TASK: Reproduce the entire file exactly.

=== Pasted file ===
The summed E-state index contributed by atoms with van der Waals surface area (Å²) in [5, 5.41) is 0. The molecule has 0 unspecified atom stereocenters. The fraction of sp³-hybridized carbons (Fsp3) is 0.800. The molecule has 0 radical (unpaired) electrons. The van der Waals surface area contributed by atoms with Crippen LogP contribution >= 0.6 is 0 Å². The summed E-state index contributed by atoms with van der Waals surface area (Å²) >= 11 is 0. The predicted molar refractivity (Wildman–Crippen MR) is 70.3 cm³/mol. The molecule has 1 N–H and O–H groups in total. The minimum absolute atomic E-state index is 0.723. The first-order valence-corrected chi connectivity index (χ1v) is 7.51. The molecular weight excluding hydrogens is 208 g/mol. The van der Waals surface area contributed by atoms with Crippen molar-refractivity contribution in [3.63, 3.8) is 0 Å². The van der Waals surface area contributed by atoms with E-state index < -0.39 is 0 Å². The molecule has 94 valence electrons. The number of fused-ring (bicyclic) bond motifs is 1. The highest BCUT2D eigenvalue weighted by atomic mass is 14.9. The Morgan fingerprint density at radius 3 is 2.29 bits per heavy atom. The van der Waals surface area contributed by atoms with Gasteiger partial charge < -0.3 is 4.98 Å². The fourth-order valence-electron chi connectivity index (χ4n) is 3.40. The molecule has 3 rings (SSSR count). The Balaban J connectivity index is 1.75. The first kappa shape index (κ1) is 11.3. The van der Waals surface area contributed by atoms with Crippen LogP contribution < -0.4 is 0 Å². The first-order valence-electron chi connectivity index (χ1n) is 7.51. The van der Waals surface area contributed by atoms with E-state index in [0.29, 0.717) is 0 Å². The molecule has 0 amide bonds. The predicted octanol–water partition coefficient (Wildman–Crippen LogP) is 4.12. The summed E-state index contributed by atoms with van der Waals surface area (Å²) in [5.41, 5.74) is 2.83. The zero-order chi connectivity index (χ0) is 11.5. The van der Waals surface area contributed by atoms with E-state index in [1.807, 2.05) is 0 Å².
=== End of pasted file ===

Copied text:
The summed E-state index contributed by atoms with van der Waals surface area (Å²) in [5, 5.41) is 0. The molecule has 0 unspecified atom stereocenters. The fraction of sp³-hybridized carbons (Fsp3) is 0.800. The molecule has 0 radical (unpaired) electrons. The van der Waals surface area contributed by atoms with Crippen LogP contribution >= 0.6 is 0 Å². The summed E-state index contributed by atoms with van der Waals surface area (Å²) >= 11 is 0. The predicted molar refractivity (Wildman–Crippen MR) is 70.3 cm³/mol. The molecule has 1 N–H and O–H groups in total. The minimum absolute atomic E-state index is 0.723. The first-order valence-corrected chi connectivity index (χ1v) is 7.51. The molecular weight excluding hydrogens is 208 g/mol. The van der Waals surface area contributed by atoms with Crippen molar-refractivity contribution in [3.63, 3.8) is 0 Å². The van der Waals surface area contributed by atoms with E-state index < -0.39 is 0 Å². The molecule has 94 valence electrons. The number of fused-ring (bicyclic) bond motifs is 1. The highest BCUT2D eigenvalue weighted by atomic mass is 14.9. The Morgan fingerprint density at radius 3 is 2.29 bits per heavy atom. The van der Waals surface area contributed by atoms with Gasteiger partial charge < -0.3 is 4.98 Å². The fourth-order valence-electron chi connectivity index (χ4n) is 3.40. The molecule has 3 rings (SSSR count). The Balaban J connectivity index is 1.75. The first kappa shape index (κ1) is 11.3. The van der Waals surface area contributed by atoms with Crippen LogP contribution < -0.4 is 0 Å². The first-order valence-electron chi connectivity index (χ1n) is 7.51. The van der Waals surface area contributed by atoms with E-state index in [0.29, 0.717) is 0 Å². The molecule has 0 amide bonds. The predicted octanol–water partition coefficient (Wildman–Crippen LogP) is 4.12. The summed E-state index contributed by atoms with van der Waals surface area (Å²) in [5.41, 5.74) is 2.83. The zero-order chi connectivity index (χ0) is 11.5. The van der Waals surface area contributed by atoms with E-state index in [1.807, 2.05) is 0 Å².